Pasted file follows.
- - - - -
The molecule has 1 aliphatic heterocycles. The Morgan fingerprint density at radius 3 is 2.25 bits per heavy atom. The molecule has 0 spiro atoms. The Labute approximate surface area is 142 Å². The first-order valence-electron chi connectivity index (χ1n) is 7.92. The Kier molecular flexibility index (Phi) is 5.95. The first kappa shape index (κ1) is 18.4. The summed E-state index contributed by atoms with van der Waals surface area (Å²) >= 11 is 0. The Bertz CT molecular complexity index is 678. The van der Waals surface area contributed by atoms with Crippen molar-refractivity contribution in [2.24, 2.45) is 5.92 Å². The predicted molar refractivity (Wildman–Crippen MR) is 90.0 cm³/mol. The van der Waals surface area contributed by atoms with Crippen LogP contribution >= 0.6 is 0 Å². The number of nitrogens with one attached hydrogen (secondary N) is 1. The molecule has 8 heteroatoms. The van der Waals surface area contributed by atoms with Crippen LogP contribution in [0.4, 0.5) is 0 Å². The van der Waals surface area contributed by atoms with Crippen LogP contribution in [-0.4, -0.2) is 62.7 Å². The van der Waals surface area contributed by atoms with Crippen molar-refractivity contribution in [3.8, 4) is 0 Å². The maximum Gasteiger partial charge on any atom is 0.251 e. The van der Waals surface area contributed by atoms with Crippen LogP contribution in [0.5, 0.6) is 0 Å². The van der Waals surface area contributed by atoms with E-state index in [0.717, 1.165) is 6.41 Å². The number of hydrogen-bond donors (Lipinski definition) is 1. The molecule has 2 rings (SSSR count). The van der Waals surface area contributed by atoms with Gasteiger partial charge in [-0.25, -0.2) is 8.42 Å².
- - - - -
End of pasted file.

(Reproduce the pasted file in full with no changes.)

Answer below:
The molecule has 1 aliphatic heterocycles. The Morgan fingerprint density at radius 3 is 2.25 bits per heavy atom. The molecule has 0 spiro atoms. The Labute approximate surface area is 142 Å². The first-order valence-electron chi connectivity index (χ1n) is 7.92. The Kier molecular flexibility index (Phi) is 5.95. The first kappa shape index (κ1) is 18.4. The summed E-state index contributed by atoms with van der Waals surface area (Å²) >= 11 is 0. The Bertz CT molecular complexity index is 678. The van der Waals surface area contributed by atoms with Crippen molar-refractivity contribution in [2.24, 2.45) is 5.92 Å². The predicted molar refractivity (Wildman–Crippen MR) is 90.0 cm³/mol. The van der Waals surface area contributed by atoms with Crippen LogP contribution >= 0.6 is 0 Å². The number of nitrogens with one attached hydrogen (secondary N) is 1. The molecule has 8 heteroatoms. The van der Waals surface area contributed by atoms with Crippen LogP contribution in [0.4, 0.5) is 0 Å². The van der Waals surface area contributed by atoms with Crippen LogP contribution in [-0.4, -0.2) is 62.7 Å². The van der Waals surface area contributed by atoms with Crippen molar-refractivity contribution in [3.8, 4) is 0 Å². The maximum Gasteiger partial charge on any atom is 0.251 e. The van der Waals surface area contributed by atoms with Crippen LogP contribution in [0.5, 0.6) is 0 Å². The van der Waals surface area contributed by atoms with E-state index in [0.717, 1.165) is 6.41 Å². The number of hydrogen-bond donors (Lipinski definition) is 1. The molecule has 2 rings (SSSR count). The van der Waals surface area contributed by atoms with Gasteiger partial charge in [-0.25, -0.2) is 8.42 Å².